Man Tests Old Myth That You Can Replace Engine Bearings With Pieces Of Leather Belt

Illustration for article titled Man Tests Old Myth That You Can Replace Engine Bearings With Pieces Of Leather Belt
Screenshot: Garage 54 (YouTube)

For many decades now, a myth has spread across the motoring community that, in a pinch, you can use a leather belt as a connecting rod bearing. To test the validity of this claim, our favorite Russian car scientist from YouTube channel Garage 54, Vlad, dropped his crappy Lada Samara’s oil pan, swapped the bearings for some leather, and went on a drive. Here’s how that went.

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I’ve heard this myth a thousand times, and to be honest, it’s always sounded a bit like B.S. to me—a fun story to tell around the campfire, but questionable at best when put into practice. The last instance where I heard about someone actually trying it was Rick Pewe on the show Roadkill; He slapped some leather around the crank journal of an old Willys Go-Devil motor, and the results were, uh, rather poor.

So my expectations for this Lada weren’t exactly high.

And that’s a good thing, because Vlad here did not find great success in his endeavor. For one, he could barely get the car started, as the oil-soaked leather belt he used was a bit thick and acted as a band brake on the crankshaft. In time, and after some attempts at push-starting the car in gear, he got the motor running and sounding okay, but after a very short drive, an oil pressure light popped up on the dash, and the engine began knocking loudly. In the video, the car sounds like hell, and believe me, as someone currently dealing with a rod bearing issue, I know what hell sounds like.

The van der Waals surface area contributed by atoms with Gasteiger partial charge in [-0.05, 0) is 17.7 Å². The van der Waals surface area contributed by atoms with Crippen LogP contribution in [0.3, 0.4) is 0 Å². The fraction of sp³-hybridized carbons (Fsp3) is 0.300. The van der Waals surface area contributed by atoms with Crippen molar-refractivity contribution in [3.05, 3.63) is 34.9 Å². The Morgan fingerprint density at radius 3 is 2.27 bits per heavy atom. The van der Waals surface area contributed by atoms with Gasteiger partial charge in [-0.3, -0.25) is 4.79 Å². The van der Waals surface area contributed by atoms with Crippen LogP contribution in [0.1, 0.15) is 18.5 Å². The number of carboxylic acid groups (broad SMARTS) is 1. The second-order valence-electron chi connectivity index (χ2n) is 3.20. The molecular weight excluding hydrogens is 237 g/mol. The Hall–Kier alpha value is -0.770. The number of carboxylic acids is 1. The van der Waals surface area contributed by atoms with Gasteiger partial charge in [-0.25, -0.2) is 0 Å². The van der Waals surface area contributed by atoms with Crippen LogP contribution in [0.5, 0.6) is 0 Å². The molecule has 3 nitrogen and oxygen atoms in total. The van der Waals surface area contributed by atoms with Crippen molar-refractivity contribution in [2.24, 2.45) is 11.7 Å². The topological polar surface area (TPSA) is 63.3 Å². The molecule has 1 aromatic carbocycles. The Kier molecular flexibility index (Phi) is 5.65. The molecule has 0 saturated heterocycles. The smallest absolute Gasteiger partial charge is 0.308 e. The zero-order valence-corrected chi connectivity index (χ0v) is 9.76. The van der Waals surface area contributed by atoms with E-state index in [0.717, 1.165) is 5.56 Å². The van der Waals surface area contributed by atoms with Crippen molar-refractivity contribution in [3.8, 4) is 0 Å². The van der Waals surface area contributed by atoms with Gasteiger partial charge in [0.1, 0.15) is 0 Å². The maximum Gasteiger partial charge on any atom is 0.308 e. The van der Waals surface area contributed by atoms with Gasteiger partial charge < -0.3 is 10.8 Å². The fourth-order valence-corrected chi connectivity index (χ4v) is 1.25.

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Dismantling the bottom end revealed the problem. In the video, Vlad mentions how, when tightening the connecting rod caps, the leather squeezed its way between those caps and the rod itself, yielding a bit of a gap that shouldn’t be there. This, he guesses, could have contributed to one of the caps becoming loose, shooting its leather belt piece out, losing its nut, and bending one of its bolts.

The biggest issue, also illustrated in the aforementioned Roadkill video, was oiling. As the crankshaft turned, it chewed up the leather, which was sucked up by the oil pump pickup and ultimately clogged in the screen. With the engine now now unable to pump oil from the sump, Vlad would have risked seizing the oil-starved motor had he kept this engine running much longer. “Yeah, this doesn’t seem to work all that well,” he concludes.

Though I’ve read about very specific leather-bearing methods yielding some success, for the most, this seems like a bad idea. A huge surprise to all of you, I know.

Sr. Technical Editor, Jalopnik. Always interested in hearing from auto engineers—email me. Cars: Willys CJ-2A ('48), Jeep J10 ('85), Jeep Cherokee ('79, '91, '92, '00), Jeep Grand Cherokee 5spd ('94).

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DISCUSSION

shop-teacher
shop-teacher

That episode of Roadkill is one of my daughters’ favorites. They call it “The Goop Episode.”

In case you’re wondering, their favorite episode is “The Poop Episode.” That’s what they call the episode where they revived the Disgustang out of the junkyard.

Rounding out their top three is, “The Wheelie Episode.” That, of course, is the Stubby Bob episode. I miss when my oldest was really little, and she would lift her arms straight up and ask, “Can we watch the episode where the truck goes RAWR!?!”

I've watched those three episodes more times than I can count :)